Dozens of local business owners and city officials packed a large banquet room last week to hear a presentation from the Oregon Home Builders Association saying that “growth pays for itself” in anticipation of more attempts to get Oregon City voters to pass annexation measures.

In response to an audience member’s comment about the inevitability of this conclusion, OHBA Chief Executive Officer Dave Nielsen said that the national association anticipated criticism in putting out its Portland-area report last month.

“They wanted something that they could absolutely substantiate so that no matter what (numbers) they were pointing to, no one could poke holes in it,” Nielsen said.

Homebuilders estimated that building 100 single-family homes would generate a $3.5 million surplus for local government in the first year and nearly $500,000 in extra tax revenue for each year thereafter. Nielsen recommended that local governments put aside at least some of those funds to address traffic impacts of new residents.

City Commissioner Betty Mumm, recalling past failed annexation attempts, ridiculed critics for predicting that a “carmageddon” would result if Oregon City allowed such a development. Mumm said citizens should instead fear “going back to a dead Main Street” by voting against future annexations.

Blane Meier, president of the Oregon City Business Alliance, organized the Oct. 22 meeting at Highcliffe Restaurant as a “safe place” to discuss the potential of annexation in Oregon City without the politicization of any such measure currently on the ballot.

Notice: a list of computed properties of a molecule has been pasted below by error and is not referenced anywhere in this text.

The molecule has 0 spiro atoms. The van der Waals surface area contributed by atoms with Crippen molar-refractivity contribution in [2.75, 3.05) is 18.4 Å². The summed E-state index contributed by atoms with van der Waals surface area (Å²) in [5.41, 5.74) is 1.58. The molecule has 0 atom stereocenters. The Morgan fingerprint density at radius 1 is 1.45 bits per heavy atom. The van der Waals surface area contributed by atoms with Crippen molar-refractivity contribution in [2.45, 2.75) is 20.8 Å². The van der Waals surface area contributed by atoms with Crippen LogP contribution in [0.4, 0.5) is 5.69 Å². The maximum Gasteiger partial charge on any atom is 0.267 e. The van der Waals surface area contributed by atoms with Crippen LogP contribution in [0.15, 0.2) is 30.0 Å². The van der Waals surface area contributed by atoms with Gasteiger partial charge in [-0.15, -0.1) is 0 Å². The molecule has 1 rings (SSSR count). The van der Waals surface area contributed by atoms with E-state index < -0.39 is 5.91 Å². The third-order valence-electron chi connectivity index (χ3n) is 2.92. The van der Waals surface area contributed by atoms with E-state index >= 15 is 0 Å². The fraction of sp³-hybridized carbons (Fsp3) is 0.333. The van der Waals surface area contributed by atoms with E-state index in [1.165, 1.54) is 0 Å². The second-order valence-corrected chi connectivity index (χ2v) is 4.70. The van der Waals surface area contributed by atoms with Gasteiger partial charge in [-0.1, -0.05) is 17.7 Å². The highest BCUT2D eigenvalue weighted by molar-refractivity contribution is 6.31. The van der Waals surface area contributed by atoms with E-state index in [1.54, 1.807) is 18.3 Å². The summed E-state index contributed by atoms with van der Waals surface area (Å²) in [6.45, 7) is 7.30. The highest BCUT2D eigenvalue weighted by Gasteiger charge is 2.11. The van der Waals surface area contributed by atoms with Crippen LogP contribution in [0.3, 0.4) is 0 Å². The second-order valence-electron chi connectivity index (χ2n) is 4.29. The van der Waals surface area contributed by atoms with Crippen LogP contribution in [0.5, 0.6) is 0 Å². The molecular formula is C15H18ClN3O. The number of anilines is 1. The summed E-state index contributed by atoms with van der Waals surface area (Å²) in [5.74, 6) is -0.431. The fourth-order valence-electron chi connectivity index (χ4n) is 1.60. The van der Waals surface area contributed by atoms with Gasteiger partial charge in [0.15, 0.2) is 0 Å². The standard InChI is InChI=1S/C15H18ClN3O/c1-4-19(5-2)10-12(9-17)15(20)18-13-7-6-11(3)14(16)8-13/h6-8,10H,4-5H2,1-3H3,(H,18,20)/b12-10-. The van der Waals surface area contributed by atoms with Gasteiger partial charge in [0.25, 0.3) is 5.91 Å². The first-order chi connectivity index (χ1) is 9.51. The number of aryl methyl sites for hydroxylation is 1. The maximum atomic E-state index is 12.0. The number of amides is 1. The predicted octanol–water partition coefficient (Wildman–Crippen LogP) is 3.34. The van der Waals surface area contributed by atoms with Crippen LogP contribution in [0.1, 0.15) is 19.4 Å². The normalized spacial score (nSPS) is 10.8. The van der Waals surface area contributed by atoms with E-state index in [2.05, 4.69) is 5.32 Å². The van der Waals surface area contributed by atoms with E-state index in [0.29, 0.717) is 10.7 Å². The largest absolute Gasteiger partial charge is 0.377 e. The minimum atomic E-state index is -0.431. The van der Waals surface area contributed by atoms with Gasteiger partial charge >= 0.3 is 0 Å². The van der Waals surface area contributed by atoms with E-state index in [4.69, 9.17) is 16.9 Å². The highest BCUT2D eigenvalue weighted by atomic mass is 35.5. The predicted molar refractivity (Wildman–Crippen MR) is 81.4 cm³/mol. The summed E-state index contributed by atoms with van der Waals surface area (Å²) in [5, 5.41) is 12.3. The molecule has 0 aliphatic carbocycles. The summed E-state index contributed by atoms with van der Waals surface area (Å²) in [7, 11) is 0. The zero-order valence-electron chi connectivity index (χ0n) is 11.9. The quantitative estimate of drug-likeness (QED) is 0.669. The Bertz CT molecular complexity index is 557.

City Commissioner Carol Pauli lamented what she saw as a lack of build-ready sections of Oregon City for new homes. City voters, she argued, have backed themselves in a “double bind” by repeatedly voting down several measures that would have allowed annexation of buildable acreage.

“People don’t want density, but they’re also not voting for annexations,” she said.

Last year’s approval of smaller annexations and an improving economy regionally could make voters more sanguine about annexations.

Nielsen warned that “it’s taken a long time for demand to come back up,” saying that Oregon homebuilding is only at 44 percent of its 2002 construction level, up from 23 percent in the depth of the recession caused in part by a bursting housing bubble. Local homebuilders are thinking of 2002 as a “normal” year because construction levels in Oregon were so inflated in 2006.

If growth pays for itself, then why do governments request more from taxpayers? Former Mayor Dan Fowler blamed new regulations for rate hikes in the 1980s and ‘90 to pay for mandated separation of stormwater and sewer pipes.

“Government does a lot more than provide infrastructure and support services, and sometimes it gets caught up,” Nielsen said.

City Manager David Frasher argued the city has an “obligation” to manage growth, saying system-development charges pay for new growth’s share of governmental service costs, but existing residents should still be paying their share of costs affecting the whole city. He referred to his experience as a city administrator in Ashland, Wis., where he managed the adoption of an award-winning “smart growth” comprehensive plan.

“The idea of managing growth was a foreign concept in a couple of cities that I’ve worked in, and when I suggested methods we’re using here (in Oregon), I was suddenly labeled as anti-growth,” Frasher said.

With some of the highest development fees and an urban growth boundary, Oregon has a model for managing growth that’s nationally emulated. But Nielsen criticized Metro’s growth policies for pushing people and traffic to areas outside the urban growth boundary.

“Calling any kind of growth in this region ‘sprawl’ is an injustice,” he said.

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